What Are The Mandatory Minimums As Compared To Other States When Talking About The Penalties In Drug Charges In Texas?
There can be mandatory minimums. For example, there is a mandatory minimum jail sentence for all felonies unless somebody is eligible for probation. Probation or deferred adjudication probation would do away with the mandatory minimum, but if somebody is going to be sent to state jail, which is the lowest felony in the State of Texas, or if they are going to be sent to prison, there are mandatory minimum sentences. A mandatory minimum sentence means that if someone is charged with a state jail, the mandatory minimum is one hundred and eighty days, the maximum is two years. If someone is charged with a third-degree felony, the minimum is two years, the maximum is ten.
For a second-degree felony, the minimum is two years, the maximum twenty. First-degree felony, the minimum is five years, the maximum is life. You can also have a hybrid or an aggravated first-degree felony. Those are generally based on the amounts of the drugs or if someone is possessing with intent to distribute. Those factors can increase the mandatory minimums up to fifteen years. On the state’s side, those mandatory minimums do not reflect when someone may be eligible for parole.
Are Penalties Enhanced If There Are Minors Involved Or If Drugs Were Sold To Minors?
Yes. Penalties can be enhanced if someone is in a school zone selling or possessing the drugs. They can be enhanced if minors are involved. They can also be enhanced if they have on their persons or using a firearm in relationship to drug possession, distribution or on the federal level of trafficking crime.
Do Most Drug Cases End Up Going To Trial Or Will They Come To A Plea Agreement? What Are The Usual Defense Strategies?
The first thing an attorney would do when representing a client on a drug case is to see if there is a way to get the case dismissed. The first thing they will look at is can they prove that their client possessed the drugs. Then they will look to see if the police officer followed all the rules. Was there an illegal search, why were they talking to their client, why did they stop their client, what is the evidence they have that their client had the knowledge, is there affirmative links liking their client to the drugs, can they prove that those drugs belong to their client and that their client had knowledge of those drugs?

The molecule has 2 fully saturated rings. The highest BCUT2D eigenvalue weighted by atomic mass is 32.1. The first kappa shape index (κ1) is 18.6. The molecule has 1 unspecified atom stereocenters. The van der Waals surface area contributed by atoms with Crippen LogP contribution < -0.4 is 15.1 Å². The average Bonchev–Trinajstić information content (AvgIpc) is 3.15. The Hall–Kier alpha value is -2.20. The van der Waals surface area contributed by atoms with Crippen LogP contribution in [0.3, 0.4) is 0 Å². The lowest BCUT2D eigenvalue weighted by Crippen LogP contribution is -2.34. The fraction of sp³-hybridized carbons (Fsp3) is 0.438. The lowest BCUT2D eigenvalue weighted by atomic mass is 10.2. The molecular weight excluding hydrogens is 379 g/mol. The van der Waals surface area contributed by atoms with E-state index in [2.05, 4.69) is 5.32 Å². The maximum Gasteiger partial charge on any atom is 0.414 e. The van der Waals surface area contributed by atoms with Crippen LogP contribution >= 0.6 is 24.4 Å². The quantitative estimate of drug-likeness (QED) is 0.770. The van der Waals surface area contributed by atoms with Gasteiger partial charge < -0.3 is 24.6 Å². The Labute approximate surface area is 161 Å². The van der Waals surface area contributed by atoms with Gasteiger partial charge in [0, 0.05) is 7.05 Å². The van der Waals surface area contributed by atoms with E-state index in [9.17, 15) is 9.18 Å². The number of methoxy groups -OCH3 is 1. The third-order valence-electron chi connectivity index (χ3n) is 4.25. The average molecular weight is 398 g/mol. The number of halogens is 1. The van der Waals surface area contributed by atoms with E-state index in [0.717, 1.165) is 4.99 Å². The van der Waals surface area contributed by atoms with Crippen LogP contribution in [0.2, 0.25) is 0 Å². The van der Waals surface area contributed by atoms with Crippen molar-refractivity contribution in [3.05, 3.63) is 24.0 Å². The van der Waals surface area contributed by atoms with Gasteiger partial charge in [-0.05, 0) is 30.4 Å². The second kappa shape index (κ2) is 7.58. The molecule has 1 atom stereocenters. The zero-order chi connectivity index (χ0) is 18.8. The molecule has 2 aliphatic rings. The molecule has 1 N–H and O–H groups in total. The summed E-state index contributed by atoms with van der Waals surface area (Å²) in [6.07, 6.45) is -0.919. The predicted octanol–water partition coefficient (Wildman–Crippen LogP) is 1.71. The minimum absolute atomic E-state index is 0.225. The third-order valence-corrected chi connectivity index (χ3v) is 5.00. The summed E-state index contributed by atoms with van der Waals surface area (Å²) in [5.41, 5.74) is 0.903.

The attorney will look to see if there is a way to get the case dismissed. If there is not a way to get the case dismissed, the next thing they will try to do is mitigate the case. Maybe their client is overcharged. Maybe the drug amount was actually 2 grams, but the police officer who initially made the arrest says it was 4 grams. This puts it at a lesser degree crime. The attorney will try to mitigate the case as much as they can. If their client has not been previously charged, his record is clean, they have a job etc., but they cannot get the case dismissed, then the attorney will try to get their clients a pretrial diversion. A pretrial diversion means that after they have gone through certain requirements of the court, such as being drug-free, maybe attending a class, doing some community service, maintaining employment for a certain length of time, then the case is dismissed. The attorney will look to see how they can defend a case. If they cannot get it dismissed, if they cannot mitigate it down to a lesser offense, then sometimes they do go to trial. Generally, attorneys will go to trial on a case when they think they can win it and they can prove that the client did not have the knowledge or did not possess the drugs.
Do People Just Admit To The Crime And Agree To Go Ahead With The Prosecution’s Deal?
Generally, most do not. The attorney can get the case dismissed, reduce the case or work out a very favorable plea bargain agreement for their client. That takes investigating in a case and fighting against the prosecutor in certain aspects and trying to mitigate the case, or lessen the severity of it. It is not very often that people go in and plead guilty on the first sitting.